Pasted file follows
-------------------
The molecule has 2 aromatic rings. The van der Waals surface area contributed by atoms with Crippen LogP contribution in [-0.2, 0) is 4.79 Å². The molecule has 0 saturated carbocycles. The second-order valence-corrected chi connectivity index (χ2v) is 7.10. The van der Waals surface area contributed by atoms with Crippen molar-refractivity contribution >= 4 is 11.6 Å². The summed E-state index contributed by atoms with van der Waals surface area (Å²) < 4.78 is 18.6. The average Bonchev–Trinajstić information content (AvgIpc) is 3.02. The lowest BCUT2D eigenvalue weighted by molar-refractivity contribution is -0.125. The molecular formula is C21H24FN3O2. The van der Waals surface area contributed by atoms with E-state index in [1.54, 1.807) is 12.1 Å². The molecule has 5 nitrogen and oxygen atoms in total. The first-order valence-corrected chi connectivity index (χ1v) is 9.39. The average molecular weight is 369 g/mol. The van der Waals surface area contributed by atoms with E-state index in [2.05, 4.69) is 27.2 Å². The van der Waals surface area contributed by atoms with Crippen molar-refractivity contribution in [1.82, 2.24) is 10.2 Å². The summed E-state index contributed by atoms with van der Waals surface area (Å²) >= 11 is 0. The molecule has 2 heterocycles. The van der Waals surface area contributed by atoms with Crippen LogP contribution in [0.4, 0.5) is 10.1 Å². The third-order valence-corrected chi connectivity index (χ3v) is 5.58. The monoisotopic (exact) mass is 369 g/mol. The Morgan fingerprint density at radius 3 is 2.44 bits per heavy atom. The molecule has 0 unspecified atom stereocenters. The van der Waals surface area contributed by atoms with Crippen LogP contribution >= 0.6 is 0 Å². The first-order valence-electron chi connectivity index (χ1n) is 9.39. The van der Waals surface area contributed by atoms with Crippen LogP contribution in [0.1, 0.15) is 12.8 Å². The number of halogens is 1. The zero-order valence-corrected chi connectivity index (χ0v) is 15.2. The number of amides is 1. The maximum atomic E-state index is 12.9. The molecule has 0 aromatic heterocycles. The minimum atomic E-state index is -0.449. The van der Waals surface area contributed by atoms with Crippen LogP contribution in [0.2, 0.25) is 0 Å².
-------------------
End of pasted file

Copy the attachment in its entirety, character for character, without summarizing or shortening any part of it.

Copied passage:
The molecule has 2 aromatic rings. The van der Waals surface area contributed by atoms with Crippen LogP contribution in [-0.2, 0) is 4.79 Å². The molecule has 0 saturated carbocycles. The second-order valence-corrected chi connectivity index (χ2v) is 7.10. The van der Waals surface area contributed by atoms with Crippen molar-refractivity contribution >= 4 is 11.6 Å². The summed E-state index contributed by atoms with van der Waals surface area (Å²) < 4.78 is 18.6. The average Bonchev–Trinajstić information content (AvgIpc) is 3.02. The lowest BCUT2D eigenvalue weighted by molar-refractivity contribution is -0.125. The molecular formula is C21H24FN3O2. The van der Waals surface area contributed by atoms with E-state index in [1.54, 1.807) is 12.1 Å². The molecule has 5 nitrogen and oxygen atoms in total. The first-order valence-corrected chi connectivity index (χ1v) is 9.39. The average molecular weight is 369 g/mol. The van der Waals surface area contributed by atoms with E-state index in [2.05, 4.69) is 27.2 Å². The van der Waals surface area contributed by atoms with Crippen molar-refractivity contribution in [1.82, 2.24) is 10.2 Å². The summed E-state index contributed by atoms with van der Waals surface area (Å²) >= 11 is 0. The molecule has 2 heterocycles. The van der Waals surface area contributed by atoms with Crippen LogP contribution in [0.4, 0.5) is 10.1 Å². The third-order valence-corrected chi connectivity index (χ3v) is 5.58. The monoisotopic (exact) mass is 369 g/mol. The Morgan fingerprint density at radius 3 is 2.44 bits per heavy atom. The molecule has 0 unspecified atom stereocenters. The van der Waals surface area contributed by atoms with Crippen LogP contribution >= 0.6 is 0 Å². The first-order valence-electron chi connectivity index (χ1n) is 9.39. The van der Waals surface area contributed by atoms with Crippen LogP contribution in [0.1, 0.15) is 12.8 Å². The number of halogens is 1. The zero-order valence-corrected chi connectivity index (χ0v) is 15.2. The number of amides is 1. The maximum atomic E-state index is 12.9. The molecule has 0 aromatic heterocycles. The minimum atomic E-state index is -0.449. The van der Waals surface area contributed by atoms with Crippen LogP contribution in [0.2, 0.25) is 0 Å².